Kristi Nelson, NBC 5 News
A Fort Worth mother and son are the force behind Bella Cafe but their ventures create opportunities for a large extended family of employees.
18-month-old Annabella holds on tight as her grandmother Janet gives her a tour of the bistro that she's named after.
Bella Cafe recently opened inside Catholic Charities in South Fort Worth. There are daily specials but one dish in particular, is well known.
"The chicken salad is all white meat chicken, its hormone free, it's Gluten free," Executive Chef Janet Capua said. "So it's a fairly healthy chicken salad and it's tasty. People seem to like it."
Capua is the Executive Chef but her workers know her by another name.
"We call her Mom," cook Martin Scott said. "Because that's what she is to us."
Along with the chicken salad, Bella Cafe serves up second chances. Martin Scott was homeless when he first started years ago... working here changed his life.
"And when I first started, I was more meek, shy, behind the scenes," Scott said. "And now I'm more friendly. You get to meet a lot of different people. They don't judge you for your past so it gives you like 'a fresh start'."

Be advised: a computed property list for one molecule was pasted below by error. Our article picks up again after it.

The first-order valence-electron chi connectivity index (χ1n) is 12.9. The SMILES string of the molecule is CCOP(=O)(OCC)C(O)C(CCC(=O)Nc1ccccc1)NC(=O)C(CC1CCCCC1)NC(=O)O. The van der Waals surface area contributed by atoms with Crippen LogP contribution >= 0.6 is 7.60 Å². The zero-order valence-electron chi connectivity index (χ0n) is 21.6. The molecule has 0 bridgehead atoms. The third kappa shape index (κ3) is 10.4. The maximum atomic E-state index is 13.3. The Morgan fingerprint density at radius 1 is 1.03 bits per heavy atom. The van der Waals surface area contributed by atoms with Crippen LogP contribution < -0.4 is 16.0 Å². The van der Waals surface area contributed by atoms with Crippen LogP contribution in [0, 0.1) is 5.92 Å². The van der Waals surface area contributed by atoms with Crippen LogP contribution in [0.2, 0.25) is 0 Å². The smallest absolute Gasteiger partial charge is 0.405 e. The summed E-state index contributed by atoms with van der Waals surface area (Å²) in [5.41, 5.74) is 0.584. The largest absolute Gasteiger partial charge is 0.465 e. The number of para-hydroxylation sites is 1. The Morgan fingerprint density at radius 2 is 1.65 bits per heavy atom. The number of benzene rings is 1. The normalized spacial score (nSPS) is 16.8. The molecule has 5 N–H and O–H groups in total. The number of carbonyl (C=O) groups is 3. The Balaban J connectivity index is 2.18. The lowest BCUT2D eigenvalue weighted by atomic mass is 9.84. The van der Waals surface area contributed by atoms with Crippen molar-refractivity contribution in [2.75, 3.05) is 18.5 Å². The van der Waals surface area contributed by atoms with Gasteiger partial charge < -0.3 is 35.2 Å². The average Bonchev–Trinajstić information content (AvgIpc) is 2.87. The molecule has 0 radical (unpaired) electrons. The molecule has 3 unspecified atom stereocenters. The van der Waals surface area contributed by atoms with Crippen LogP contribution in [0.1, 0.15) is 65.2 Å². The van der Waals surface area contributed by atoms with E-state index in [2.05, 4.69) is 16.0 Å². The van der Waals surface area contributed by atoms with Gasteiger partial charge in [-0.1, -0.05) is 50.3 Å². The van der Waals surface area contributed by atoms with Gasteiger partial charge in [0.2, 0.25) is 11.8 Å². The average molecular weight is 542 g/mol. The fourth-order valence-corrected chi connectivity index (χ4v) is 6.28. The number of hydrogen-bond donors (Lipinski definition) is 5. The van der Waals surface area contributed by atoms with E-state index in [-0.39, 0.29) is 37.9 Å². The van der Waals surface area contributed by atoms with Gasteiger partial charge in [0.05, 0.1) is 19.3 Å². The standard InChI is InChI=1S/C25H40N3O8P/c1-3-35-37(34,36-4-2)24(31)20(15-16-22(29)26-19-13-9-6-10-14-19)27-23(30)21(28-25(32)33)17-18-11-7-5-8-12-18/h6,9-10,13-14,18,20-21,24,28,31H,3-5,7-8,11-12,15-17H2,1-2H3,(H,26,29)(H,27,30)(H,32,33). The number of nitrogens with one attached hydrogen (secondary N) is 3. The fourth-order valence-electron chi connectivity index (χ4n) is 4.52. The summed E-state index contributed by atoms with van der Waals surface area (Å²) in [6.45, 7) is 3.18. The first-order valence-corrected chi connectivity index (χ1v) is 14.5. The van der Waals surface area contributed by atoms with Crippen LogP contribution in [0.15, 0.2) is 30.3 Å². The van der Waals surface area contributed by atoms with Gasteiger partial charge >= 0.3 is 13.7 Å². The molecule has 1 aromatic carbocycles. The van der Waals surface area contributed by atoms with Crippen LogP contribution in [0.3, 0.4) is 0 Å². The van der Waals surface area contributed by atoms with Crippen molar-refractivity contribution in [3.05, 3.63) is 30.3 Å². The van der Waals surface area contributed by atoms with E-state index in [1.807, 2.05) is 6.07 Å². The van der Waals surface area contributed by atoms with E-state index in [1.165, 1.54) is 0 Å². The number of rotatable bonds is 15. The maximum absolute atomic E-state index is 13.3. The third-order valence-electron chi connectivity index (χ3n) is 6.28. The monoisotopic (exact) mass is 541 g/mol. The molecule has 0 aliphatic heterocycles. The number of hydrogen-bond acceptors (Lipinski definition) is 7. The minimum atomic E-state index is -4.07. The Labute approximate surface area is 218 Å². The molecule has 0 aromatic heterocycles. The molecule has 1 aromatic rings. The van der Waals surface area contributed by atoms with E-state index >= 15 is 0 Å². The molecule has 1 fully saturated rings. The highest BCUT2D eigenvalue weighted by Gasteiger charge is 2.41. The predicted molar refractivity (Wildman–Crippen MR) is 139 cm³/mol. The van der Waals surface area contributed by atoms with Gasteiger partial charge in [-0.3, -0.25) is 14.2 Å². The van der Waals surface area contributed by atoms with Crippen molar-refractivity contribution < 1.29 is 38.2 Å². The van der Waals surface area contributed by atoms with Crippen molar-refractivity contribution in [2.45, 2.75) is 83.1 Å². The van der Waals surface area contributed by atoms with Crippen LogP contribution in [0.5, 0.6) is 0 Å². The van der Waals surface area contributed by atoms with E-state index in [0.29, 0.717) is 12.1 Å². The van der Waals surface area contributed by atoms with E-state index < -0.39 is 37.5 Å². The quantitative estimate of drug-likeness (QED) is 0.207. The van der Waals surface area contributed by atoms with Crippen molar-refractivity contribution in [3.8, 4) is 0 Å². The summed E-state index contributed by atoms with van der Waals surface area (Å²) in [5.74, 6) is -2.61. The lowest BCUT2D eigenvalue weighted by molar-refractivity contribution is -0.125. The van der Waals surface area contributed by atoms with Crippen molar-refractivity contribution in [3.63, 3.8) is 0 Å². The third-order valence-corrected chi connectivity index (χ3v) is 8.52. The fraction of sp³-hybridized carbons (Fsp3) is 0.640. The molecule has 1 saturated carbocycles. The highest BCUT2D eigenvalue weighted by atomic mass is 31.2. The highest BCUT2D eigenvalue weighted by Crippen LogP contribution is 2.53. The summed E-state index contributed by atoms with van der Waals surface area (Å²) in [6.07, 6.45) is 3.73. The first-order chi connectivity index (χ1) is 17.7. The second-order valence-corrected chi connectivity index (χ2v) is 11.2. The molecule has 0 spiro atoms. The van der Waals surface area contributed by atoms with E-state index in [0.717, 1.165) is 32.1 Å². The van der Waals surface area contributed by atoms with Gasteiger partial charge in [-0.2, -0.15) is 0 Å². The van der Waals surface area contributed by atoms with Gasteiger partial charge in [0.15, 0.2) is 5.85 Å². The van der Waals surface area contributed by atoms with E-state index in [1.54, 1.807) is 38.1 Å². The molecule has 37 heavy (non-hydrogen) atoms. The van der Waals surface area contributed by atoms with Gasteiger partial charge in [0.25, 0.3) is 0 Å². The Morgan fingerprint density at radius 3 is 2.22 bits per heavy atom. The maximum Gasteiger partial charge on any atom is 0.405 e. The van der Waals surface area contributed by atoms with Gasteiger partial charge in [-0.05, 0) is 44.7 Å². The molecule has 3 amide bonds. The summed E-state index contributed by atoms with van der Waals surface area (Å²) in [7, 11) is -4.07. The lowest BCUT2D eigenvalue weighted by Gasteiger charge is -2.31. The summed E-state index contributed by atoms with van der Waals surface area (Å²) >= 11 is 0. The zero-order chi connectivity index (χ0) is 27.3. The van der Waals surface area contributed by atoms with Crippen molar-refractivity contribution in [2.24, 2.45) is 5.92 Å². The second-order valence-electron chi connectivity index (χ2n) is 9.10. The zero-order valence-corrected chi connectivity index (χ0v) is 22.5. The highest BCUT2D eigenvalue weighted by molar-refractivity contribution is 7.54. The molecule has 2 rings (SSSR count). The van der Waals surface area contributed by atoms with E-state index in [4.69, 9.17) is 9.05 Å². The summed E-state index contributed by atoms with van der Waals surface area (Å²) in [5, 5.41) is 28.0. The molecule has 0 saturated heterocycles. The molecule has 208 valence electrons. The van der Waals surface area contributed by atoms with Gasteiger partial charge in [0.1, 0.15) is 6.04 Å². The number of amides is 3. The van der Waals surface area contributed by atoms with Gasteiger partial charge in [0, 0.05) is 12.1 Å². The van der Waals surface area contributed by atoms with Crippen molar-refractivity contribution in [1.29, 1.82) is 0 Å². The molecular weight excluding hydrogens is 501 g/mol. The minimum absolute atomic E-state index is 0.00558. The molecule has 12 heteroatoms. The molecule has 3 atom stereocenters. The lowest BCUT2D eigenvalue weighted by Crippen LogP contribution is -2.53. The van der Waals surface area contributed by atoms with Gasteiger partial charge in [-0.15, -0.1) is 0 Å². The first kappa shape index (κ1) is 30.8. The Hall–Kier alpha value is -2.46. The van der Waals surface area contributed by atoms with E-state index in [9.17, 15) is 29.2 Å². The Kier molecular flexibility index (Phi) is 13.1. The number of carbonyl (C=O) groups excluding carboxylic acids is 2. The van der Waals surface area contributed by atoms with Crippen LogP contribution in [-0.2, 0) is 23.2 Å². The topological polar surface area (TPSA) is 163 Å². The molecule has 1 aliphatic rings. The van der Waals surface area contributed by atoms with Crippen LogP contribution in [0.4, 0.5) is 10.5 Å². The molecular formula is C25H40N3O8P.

Capua's "birth" son Carlo runs the business end of the cafe.
"Many of our folks, they've either spent time incarcerated or they've been homeless at some point and really given up," said owner/g.m. Carlo Capua. "And we've seen some people really discover talents. Whether it was arranging a platter or making lasagna or something as simple as using the cash register and greeting customers with a smile."
Bella Cafe recently moved into Catholic Charities after years at a location across town.
"I would say Catholic Charities is all about second chances, not providing people with a hand out, but providing them with a way out," said Katelin Cortney, director of public relations at Catholic Charities Fort Worth. "So Bella's model of actually employing people who need that second chance really aligns with our mission to give people that second chance."
Bella Cafe was known as Z's Cafe in Fort Worth's museum district. The restaurant closed because of parking issues, but the Capuas still produce food at that location.
The address may have changed but not the eatery's mission.
"Personally it's great to be your own boss and employ and offer a chance for people who many other people probably would have turned down," Carlo Capua said.
"No one wants to give them an opportunity," Janet Capua said. "No one wants to give them a chance. And they are wonderful! You should see them go."
Click on this sentence for a link to Bella Cafe. It is located at 249 Thornhill Drive in Fort Worth.